What makes an acid not good?
There are several ways to interpret the question, and so there are several answers. That makes it more fun.
It is not good to get acid in your eye. It hurts. The acid changes the shape of the proteins in your eye and skin, so they don’t work the way they normally do. Your body responds to this by sending pain signals to your brain, so you stop putting acid in your eye.
In your stomach, acid is produced by your body to help you digest your food, and to kill microorganisms that might make you sick. It changes the protein called pepsin into the right shape to help break down the proteins in your food. Stomach acid also helps to break the food down into smaller pieces, so it can be absorbed in your intestines.
The stomach makes the acid by separating neutral salts into an acid and a base. The acid is hydrochloric acid, and the base is bicarbonate. The bicarbonate stays in the stomach lining, to protect the cells there from the acid. The acid can then digest the food, without digesting the stomach itself.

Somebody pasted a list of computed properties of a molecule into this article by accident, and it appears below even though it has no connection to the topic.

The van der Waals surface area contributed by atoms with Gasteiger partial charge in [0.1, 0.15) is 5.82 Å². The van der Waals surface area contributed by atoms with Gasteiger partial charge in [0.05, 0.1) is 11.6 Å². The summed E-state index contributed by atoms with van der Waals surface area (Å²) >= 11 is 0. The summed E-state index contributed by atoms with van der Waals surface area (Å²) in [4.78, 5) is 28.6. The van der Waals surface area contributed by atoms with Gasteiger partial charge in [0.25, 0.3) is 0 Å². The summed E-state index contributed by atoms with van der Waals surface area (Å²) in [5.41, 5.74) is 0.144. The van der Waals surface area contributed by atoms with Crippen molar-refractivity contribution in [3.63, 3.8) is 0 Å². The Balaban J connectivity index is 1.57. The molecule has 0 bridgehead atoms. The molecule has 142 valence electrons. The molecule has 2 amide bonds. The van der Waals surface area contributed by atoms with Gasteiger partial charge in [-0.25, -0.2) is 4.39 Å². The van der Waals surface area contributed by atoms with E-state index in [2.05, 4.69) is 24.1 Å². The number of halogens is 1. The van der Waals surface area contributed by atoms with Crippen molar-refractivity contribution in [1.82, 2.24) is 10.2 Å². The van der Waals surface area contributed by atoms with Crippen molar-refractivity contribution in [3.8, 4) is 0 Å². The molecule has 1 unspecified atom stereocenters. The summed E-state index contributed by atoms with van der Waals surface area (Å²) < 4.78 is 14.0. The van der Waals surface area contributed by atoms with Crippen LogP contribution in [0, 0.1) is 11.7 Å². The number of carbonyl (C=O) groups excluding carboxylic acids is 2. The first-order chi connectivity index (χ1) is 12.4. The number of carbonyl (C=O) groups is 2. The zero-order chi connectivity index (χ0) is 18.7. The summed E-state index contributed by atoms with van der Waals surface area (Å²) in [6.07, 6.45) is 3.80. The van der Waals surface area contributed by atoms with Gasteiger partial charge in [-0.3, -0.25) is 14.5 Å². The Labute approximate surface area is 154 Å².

Sometimes the acid in the stomach gets into the esophagus, the tube leading into the stomach. If you have eaten too much, and lie down, this is more likely to happen. The esophagus does not have the protective bicarbonate that the stomach lining has, so the acid hurts the delicate esophageal walls. We call this heartburn, or acid reflux. You have to sit up, or stand up, until your stomach empties enough to lie down and not spill acid into the esophagus.
Another way an acid can be “not good” is if it is no longer as acidic as we want it to be. The acid in batteries is needed for them to work properly. If it is diluted, or neutralized, then the batteries won’t work.